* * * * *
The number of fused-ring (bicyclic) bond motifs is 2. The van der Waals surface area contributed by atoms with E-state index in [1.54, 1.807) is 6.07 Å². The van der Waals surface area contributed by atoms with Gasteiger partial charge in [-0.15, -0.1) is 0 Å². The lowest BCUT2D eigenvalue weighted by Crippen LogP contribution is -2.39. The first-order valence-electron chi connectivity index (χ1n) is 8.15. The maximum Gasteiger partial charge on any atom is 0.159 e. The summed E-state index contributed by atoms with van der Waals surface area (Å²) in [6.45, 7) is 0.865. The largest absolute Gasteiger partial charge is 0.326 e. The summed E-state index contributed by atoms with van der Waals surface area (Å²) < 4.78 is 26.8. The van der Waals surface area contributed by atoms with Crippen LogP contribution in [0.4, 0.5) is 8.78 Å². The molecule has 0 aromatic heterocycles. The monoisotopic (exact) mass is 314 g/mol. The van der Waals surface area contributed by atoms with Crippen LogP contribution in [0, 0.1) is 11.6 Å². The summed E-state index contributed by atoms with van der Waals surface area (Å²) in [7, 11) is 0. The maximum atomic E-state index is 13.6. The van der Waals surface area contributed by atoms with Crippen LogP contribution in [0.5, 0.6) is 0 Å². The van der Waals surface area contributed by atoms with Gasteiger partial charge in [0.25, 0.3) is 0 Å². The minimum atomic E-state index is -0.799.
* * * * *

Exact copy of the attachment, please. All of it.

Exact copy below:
The number of fused-ring (bicyclic) bond motifs is 2. The van der Waals surface area contributed by atoms with E-state index in [1.54, 1.807) is 6.07 Å². The van der Waals surface area contributed by atoms with Gasteiger partial charge in [-0.15, -0.1) is 0 Å². The lowest BCUT2D eigenvalue weighted by Crippen LogP contribution is -2.39. The first-order valence-electron chi connectivity index (χ1n) is 8.15. The maximum Gasteiger partial charge on any atom is 0.159 e. The summed E-state index contributed by atoms with van der Waals surface area (Å²) in [6.45, 7) is 0.865. The largest absolute Gasteiger partial charge is 0.326 e. The summed E-state index contributed by atoms with van der Waals surface area (Å²) < 4.78 is 26.8. The van der Waals surface area contributed by atoms with Crippen LogP contribution in [0.4, 0.5) is 8.78 Å². The molecule has 0 aromatic heterocycles. The monoisotopic (exact) mass is 314 g/mol. The van der Waals surface area contributed by atoms with Crippen LogP contribution in [0, 0.1) is 11.6 Å². The summed E-state index contributed by atoms with van der Waals surface area (Å²) in [7, 11) is 0. The maximum atomic E-state index is 13.6. The van der Waals surface area contributed by atoms with Crippen LogP contribution in [0.5, 0.6) is 0 Å². The van der Waals surface area contributed by atoms with Gasteiger partial charge in [0.25, 0.3) is 0 Å². The minimum atomic E-state index is -0.799.